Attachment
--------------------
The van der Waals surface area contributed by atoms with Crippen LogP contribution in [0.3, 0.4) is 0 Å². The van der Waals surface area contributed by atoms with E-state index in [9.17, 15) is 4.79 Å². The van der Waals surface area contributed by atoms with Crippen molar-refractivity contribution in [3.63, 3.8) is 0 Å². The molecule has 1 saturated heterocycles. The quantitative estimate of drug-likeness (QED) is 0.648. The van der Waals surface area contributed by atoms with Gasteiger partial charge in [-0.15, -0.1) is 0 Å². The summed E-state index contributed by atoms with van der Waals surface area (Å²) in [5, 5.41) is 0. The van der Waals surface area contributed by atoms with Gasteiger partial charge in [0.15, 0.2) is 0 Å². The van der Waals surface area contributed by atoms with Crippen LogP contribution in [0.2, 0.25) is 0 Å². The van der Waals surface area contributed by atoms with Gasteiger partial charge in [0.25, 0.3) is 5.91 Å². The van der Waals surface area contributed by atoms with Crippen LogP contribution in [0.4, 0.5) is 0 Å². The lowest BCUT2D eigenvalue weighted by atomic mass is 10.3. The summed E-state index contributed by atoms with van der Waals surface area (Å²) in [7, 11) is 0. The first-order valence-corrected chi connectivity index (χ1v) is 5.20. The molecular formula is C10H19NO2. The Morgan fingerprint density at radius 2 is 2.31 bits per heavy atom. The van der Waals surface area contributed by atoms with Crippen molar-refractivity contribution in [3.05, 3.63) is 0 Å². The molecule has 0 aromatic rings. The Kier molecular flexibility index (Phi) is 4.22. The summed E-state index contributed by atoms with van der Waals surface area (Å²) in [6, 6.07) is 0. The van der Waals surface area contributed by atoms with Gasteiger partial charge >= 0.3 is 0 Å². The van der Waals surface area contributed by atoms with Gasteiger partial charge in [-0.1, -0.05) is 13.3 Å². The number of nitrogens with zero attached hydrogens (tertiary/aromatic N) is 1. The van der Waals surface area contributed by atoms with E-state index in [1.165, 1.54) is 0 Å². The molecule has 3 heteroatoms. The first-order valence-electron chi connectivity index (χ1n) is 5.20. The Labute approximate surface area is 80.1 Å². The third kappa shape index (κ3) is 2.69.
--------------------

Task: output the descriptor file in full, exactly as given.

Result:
The van der Waals surface area contributed by atoms with Crippen LogP contribution in [0.3, 0.4) is 0 Å². The van der Waals surface area contributed by atoms with E-state index in [9.17, 15) is 4.79 Å². The van der Waals surface area contributed by atoms with Crippen molar-refractivity contribution in [3.63, 3.8) is 0 Å². The molecule has 1 saturated heterocycles. The quantitative estimate of drug-likeness (QED) is 0.648. The van der Waals surface area contributed by atoms with Gasteiger partial charge in [-0.15, -0.1) is 0 Å². The summed E-state index contributed by atoms with van der Waals surface area (Å²) in [5, 5.41) is 0. The van der Waals surface area contributed by atoms with Gasteiger partial charge in [0.15, 0.2) is 0 Å². The van der Waals surface area contributed by atoms with Crippen LogP contribution in [0.2, 0.25) is 0 Å². The van der Waals surface area contributed by atoms with Gasteiger partial charge in [0.25, 0.3) is 5.91 Å². The van der Waals surface area contributed by atoms with Crippen LogP contribution in [0.4, 0.5) is 0 Å². The lowest BCUT2D eigenvalue weighted by atomic mass is 10.3. The summed E-state index contributed by atoms with van der Waals surface area (Å²) in [7, 11) is 0. The first-order valence-corrected chi connectivity index (χ1v) is 5.20. The molecular formula is C10H19NO2. The Morgan fingerprint density at radius 2 is 2.31 bits per heavy atom. The van der Waals surface area contributed by atoms with Crippen molar-refractivity contribution in [3.05, 3.63) is 0 Å². The molecule has 0 aromatic rings. The Kier molecular flexibility index (Phi) is 4.22. The summed E-state index contributed by atoms with van der Waals surface area (Å²) in [6, 6.07) is 0. The van der Waals surface area contributed by atoms with Gasteiger partial charge >= 0.3 is 0 Å². The van der Waals surface area contributed by atoms with Gasteiger partial charge in [-0.1, -0.05) is 13.3 Å². The number of nitrogens with zero attached hydrogens (tertiary/aromatic N) is 1. The van der Waals surface area contributed by atoms with E-state index in [1.165, 1.54) is 0 Å². The molecule has 3 heteroatoms. The first-order valence-electron chi connectivity index (χ1n) is 5.20. The Labute approximate surface area is 80.1 Å². The third kappa shape index (κ3) is 2.69.